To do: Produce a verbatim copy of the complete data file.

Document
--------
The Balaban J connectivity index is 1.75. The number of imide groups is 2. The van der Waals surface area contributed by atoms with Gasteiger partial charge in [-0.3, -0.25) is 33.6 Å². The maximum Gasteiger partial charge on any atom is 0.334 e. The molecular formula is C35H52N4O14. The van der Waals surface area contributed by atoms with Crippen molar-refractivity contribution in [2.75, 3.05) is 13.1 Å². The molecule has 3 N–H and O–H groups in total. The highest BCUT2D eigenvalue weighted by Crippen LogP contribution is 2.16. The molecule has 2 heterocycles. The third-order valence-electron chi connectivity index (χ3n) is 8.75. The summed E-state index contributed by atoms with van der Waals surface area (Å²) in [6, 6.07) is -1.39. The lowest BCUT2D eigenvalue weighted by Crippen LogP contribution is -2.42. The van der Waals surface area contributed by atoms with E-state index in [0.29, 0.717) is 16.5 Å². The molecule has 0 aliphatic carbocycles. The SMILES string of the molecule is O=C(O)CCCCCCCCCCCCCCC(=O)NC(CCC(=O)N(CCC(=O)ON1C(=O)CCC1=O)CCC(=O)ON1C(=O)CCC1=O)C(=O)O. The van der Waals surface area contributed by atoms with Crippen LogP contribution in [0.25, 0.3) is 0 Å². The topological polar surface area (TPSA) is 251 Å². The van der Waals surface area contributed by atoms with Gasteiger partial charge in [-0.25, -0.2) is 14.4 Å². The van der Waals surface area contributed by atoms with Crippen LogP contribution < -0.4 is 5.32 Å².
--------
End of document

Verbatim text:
The Balaban J connectivity index is 1.75. The number of imide groups is 2. The van der Waals surface area contributed by atoms with Gasteiger partial charge in [-0.3, -0.25) is 33.6 Å². The maximum Gasteiger partial charge on any atom is 0.334 e. The molecular formula is C35H52N4O14. The van der Waals surface area contributed by atoms with Crippen molar-refractivity contribution in [2.75, 3.05) is 13.1 Å². The molecule has 3 N–H and O–H groups in total. The highest BCUT2D eigenvalue weighted by Crippen LogP contribution is 2.16. The molecule has 2 heterocycles. The third-order valence-electron chi connectivity index (χ3n) is 8.75. The summed E-state index contributed by atoms with van der Waals surface area (Å²) in [6, 6.07) is -1.39. The lowest BCUT2D eigenvalue weighted by Crippen LogP contribution is -2.42. The van der Waals surface area contributed by atoms with E-state index in [0.29, 0.717) is 16.5 Å². The molecule has 0 aliphatic carbocycles. The SMILES string of the molecule is O=C(O)CCCCCCCCCCCCCCC(=O)NC(CCC(=O)N(CCC(=O)ON1C(=O)CCC1=O)CCC(=O)ON1C(=O)CCC1=O)C(=O)O. The van der Waals surface area contributed by atoms with Crippen LogP contribution in [0.25, 0.3) is 0 Å². The topological polar surface area (TPSA) is 251 Å². The van der Waals surface area contributed by atoms with Gasteiger partial charge in [-0.25, -0.2) is 14.4 Å². The van der Waals surface area contributed by atoms with Crippen LogP contribution < -0.4 is 5.32 Å².